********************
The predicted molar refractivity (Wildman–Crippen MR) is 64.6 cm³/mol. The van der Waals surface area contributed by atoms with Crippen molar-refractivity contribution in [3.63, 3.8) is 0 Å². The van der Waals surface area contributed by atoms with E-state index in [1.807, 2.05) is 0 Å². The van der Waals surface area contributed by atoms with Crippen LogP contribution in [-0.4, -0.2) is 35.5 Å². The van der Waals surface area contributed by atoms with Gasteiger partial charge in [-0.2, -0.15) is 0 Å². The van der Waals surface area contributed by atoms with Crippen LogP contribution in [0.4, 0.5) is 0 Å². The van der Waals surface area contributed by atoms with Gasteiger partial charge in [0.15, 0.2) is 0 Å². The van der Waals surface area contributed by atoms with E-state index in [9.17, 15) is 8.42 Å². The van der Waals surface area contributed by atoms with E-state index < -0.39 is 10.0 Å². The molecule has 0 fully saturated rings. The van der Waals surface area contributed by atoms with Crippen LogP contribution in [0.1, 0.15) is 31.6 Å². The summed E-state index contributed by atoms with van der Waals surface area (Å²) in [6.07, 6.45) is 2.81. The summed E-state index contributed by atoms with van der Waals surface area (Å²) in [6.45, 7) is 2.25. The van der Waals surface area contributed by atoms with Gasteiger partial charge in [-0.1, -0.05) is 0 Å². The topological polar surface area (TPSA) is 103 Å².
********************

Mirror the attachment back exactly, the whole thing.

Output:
The predicted molar refractivity (Wildman–Crippen MR) is 64.6 cm³/mol. The van der Waals surface area contributed by atoms with Crippen molar-refractivity contribution in [3.63, 3.8) is 0 Å². The van der Waals surface area contributed by atoms with E-state index in [1.807, 2.05) is 0 Å². The van der Waals surface area contributed by atoms with Crippen LogP contribution in [-0.4, -0.2) is 35.5 Å². The van der Waals surface area contributed by atoms with Gasteiger partial charge in [-0.2, -0.15) is 0 Å². The van der Waals surface area contributed by atoms with Crippen LogP contribution in [0.4, 0.5) is 0 Å². The van der Waals surface area contributed by atoms with Gasteiger partial charge in [0.15, 0.2) is 0 Å². The van der Waals surface area contributed by atoms with E-state index in [9.17, 15) is 8.42 Å². The van der Waals surface area contributed by atoms with E-state index < -0.39 is 10.0 Å². The molecule has 0 fully saturated rings. The van der Waals surface area contributed by atoms with Crippen LogP contribution in [0.1, 0.15) is 31.6 Å². The summed E-state index contributed by atoms with van der Waals surface area (Å²) in [6.07, 6.45) is 2.81. The summed E-state index contributed by atoms with van der Waals surface area (Å²) in [6.45, 7) is 2.25. The van der Waals surface area contributed by atoms with Gasteiger partial charge in [-0.1, -0.05) is 0 Å². The topological polar surface area (TPSA) is 103 Å².